1. Just Can’t Help Myself – Birdlegs & Pauline
2. Deuces Wild – Gary & Gary
3. Drop That Gun – Teddy Reynolds
4. I Found A Little Girl – Eddie Bo
5. Go Away With Me – Hollis Dixon & The Keynotes
6. Sundown – Merced Blue Notes
7. Is It Because You Love Me – Sticks Herman
8. Walk Home With Me – Ike & Tina Turner
9. Ooh Baby – The Teen Queens
10. See See Rider – Byrdie Green
11. Earthquake – The Fashionettes
12. The Bounce – Jackie Lee
13. You Ain’t Seen Nothing Yet – Ike Porter & The Fabulation
14. The Hawg Part 2 – Eddie Kirk
15. Monkey Walk Part 1 – The Kingsmen
16. (Oh) Lady Be Good – Charles Hodges
17. Lonely Am I – Chuck Jackson
18. Who Knows – Willie Tee
19. Bossa Blue Port – The Birds Of Paradise
20. Soul Grabber – Willis Jackson
21. The Warm Up – Clifton White & His Royal Knights
22. That’s All I Want – King Karl
23. Air Travel – Ray & Bob
24. Looking Through My Spyglass – Rockin’ Sidney
Modernity – Various Artists CD (Kent)
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1. Just Can’t Help Myself – Birdlegs & Pauline
40 years of soul and blues mining has given Kent access to some killer previously locked-away tunes for this third volume in our mod series. A hitherto unheard 1964-vintage Ike & Tina track is big news: the duo’s performance on ‘Walk Home With Me’ features a somewhat square-sounding male chorus which only adds to the charm of this excellent Buck Ram-produced number. The vocal pairing of Aaron Collins’ two sisters, the Teen Queens, was a brief music sensation with ‘Eddie My Love’ in the 50s but, unknown until last year, the three siblings got together and cut four tracks for Modern in 1966, including the gritty mover ‘Ooh Baby’.
Birdlegs & Pauline encapsulated the mystery of collecting soul records in the 60s and 70s. Their ‘Spring’ was an obscure-as-hell mod classic on the iconic UK Sue label, issued in 1966 on a Guy Stevens whim three years after its US release. What a bizarre name it was for a singing act; they sounded more like a music hall novelty turn. The song hit but the duo split up and there was not even a follow-up. An album’s worth of tracks was recorded, though, and has recently come to light, from which ‘Just Can’t Help Myself’ was probably even better suited for the UK’s mod market, if only they had known.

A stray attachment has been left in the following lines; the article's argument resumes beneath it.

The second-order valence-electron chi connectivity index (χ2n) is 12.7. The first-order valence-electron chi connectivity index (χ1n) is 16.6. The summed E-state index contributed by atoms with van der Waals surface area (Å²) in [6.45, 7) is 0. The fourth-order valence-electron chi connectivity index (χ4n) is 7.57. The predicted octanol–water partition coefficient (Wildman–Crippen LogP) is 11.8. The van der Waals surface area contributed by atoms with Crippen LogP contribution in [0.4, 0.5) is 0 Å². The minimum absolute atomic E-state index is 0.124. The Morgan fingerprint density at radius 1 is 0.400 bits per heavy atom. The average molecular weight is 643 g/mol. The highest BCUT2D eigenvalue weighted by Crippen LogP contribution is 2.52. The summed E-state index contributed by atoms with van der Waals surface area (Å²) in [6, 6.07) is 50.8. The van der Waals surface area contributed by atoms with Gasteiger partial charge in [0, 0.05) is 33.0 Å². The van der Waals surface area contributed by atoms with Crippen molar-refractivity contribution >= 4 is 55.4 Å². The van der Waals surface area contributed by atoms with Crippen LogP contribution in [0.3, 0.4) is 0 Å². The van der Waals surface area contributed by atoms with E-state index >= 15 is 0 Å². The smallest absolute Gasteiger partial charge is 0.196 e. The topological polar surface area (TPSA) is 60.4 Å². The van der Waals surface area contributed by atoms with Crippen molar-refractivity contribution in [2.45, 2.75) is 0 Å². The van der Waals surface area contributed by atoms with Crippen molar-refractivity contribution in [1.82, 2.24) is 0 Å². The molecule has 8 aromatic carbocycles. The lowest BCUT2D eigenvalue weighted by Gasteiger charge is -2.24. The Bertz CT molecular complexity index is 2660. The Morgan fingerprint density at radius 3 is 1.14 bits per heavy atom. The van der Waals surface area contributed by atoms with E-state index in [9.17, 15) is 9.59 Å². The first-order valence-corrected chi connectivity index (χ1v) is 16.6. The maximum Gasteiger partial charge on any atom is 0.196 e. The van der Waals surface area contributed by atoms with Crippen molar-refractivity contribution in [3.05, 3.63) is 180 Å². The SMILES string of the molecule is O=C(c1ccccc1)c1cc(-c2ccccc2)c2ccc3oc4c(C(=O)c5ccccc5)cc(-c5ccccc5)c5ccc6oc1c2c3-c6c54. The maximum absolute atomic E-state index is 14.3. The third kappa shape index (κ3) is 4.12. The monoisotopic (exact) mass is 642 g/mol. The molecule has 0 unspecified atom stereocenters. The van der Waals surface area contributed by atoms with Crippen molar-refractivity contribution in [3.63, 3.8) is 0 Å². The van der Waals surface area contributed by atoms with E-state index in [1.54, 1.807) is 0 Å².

Laidback soul from New Orleans and its environs is prominent. Willie Tee gives us ‘Who Knows’, a 1963 recording that lay dormant until its release on Ace in 1994. Eddie Bo cut his R&B gem ‘I Found A Little Girl’ that same year. Eddie Shuler’s Goldband and Anla labels provide a rarity from Ike Porter, an early funk masterclass from Clifton White, previously unreleased rhythm’n’soul gems from King Karl and Rockin’ Sidney, and an unissued popcorn-style ballad from Sticks Herman which is destined for Europe-wide spins.
Up to the Big Apple, where Arock’s Garrett Saunders and Gary Klyvert sang as Gary & Gary on ‘Deuces Wild’, the way-punchier flip of the duo’s Northern Soul number ‘I’m Leaving (For Parts Unknown)’. Charles Hodges’ hip take of the Gershwin’s ‘Lady Be Good’, Willis Jackson’s storming jazz ‘Soul Grabber’ and Chuck Jackson’s ‘Lonely Am I’, though, are more elegant examples of NYC soul.
Back in Los Angeles, where future collectibles such as ‘Drop That Gun’ by Teddy Reynolds and ‘Monkey Walk’ by the Kingsmen were being pressed. From the same city comes the topical 1962 sound of ‘Air Travel’ by Ray & Bob, as covered in the UK by the young Chris Farlowe; the Fashionettes’ ‘Earthquake’, which spotlights the girl group sound, so symbolic of the 60s; and Jackie Lee’s ‘The Bounce’, which conjures up images of shimmering discotheque lights and go-go dancers strutting their stuff.
Feminine jazz vocals come from Byrdie Green, who in 1967 made Ma Rainey’s ‘See See Rider’ a happening sound. ‘Sundown’ by the Merced Blue Notes has a similarly cool jazz vibe and session instrumentalists the Birds Of Paradise do a seamless job on ‘Bossa Blue Port’. For Fame completists searching for the slick R&B sound of ‘Go Away With Me’ by Hollis Dixon, we’ve jumped the gun and included it here, while Stax specialists will no doubt be pleased to get their ears on the southern funk of Eddie Kirk’s ‘The Hawg’. – Ace Records
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